In its reckless Citizens United decision in 2010, the Supreme Court divided 5 to 4 in holding that corporations could spend unlimited funds to influence elections. But in the same case, eight justices agreed that it was constitutional for Congress to require disclosure of the identities of those who paid for political advertising. In a part of his opinion joined by every member of the court except Clarence Thomas, JusticeAnthony M. Kennedy wrote: "The 1st Amendment protects political speech; and disclosure permits citizens and shareholders to react to the speech of corporate entities in a proper way. This transparency enables the electorate to make informed decisions and give proper weight to different speakers and messages.
NEWS
July 12, 2013 | By Paul Whitefield
Senate Majority Leader Harry Reid, the esteemed (well, OK, by some) Democrat from Nevada, wants his GOP counterparts to play ball. But Republicans, led by Kentucky's esteemed (well, OK, by some others) Mitch McConnell, mostly want to take their ball and go home. The result, perhaps, is that next week, the age-old Senate tradition of the filibuster will be radically reshaped. As in, you won't be able use it anymore to hold up votes on presidential nominees. And you know what? Probably most Americans don't care.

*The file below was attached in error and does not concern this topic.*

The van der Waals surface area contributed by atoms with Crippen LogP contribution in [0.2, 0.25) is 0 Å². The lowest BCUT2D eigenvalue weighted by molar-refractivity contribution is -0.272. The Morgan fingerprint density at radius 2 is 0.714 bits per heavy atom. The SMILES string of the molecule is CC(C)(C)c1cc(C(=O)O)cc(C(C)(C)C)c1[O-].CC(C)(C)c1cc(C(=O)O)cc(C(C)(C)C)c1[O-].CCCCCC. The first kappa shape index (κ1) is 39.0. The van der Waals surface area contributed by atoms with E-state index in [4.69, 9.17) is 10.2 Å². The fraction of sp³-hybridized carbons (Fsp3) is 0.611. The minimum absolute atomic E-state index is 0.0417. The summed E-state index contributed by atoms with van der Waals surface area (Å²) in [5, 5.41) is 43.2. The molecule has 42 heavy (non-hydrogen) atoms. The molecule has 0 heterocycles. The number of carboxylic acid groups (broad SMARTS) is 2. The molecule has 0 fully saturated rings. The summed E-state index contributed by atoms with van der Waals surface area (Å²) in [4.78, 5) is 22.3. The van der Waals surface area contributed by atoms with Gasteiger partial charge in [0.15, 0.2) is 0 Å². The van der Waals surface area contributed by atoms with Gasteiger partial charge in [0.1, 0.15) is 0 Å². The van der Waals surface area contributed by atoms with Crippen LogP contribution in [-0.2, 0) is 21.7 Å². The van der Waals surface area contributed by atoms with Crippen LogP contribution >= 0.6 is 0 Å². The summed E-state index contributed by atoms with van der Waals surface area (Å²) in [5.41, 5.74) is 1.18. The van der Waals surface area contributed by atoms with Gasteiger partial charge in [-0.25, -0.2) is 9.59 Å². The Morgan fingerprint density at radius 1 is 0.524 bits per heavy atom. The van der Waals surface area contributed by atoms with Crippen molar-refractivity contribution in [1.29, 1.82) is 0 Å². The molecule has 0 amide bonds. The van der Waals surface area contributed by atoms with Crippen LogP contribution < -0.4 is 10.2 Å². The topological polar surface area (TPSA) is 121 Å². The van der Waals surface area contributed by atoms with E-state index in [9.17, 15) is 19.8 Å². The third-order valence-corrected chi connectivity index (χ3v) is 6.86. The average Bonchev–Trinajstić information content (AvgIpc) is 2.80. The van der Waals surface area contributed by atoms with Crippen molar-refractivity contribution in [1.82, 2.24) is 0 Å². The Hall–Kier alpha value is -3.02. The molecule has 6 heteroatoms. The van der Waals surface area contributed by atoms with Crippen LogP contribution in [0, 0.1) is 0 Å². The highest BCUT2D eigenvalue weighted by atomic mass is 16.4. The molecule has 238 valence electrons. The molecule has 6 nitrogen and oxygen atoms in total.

NATIONAL
March 29, 2013 | By David Horsey
Senate Minority Leader Mitch McConnell will not be facing a challenge from actress Ashley Judd when he runs for reelection next year. Though he may be happy to have avoided the physical comparison -- she, after all, played Marilyn Monroe in a movie, while he looks like an ancient sea turtle dressed in a $1,000 suit -- the Kentucky Republican may miss having such an attractive target for his attack machine. McConnell is not all that popular back home. Democrats, of course, can't stand him and tea party Republicans may like him even less.
NEWS
March 5, 2012 | By Lisa Mascaro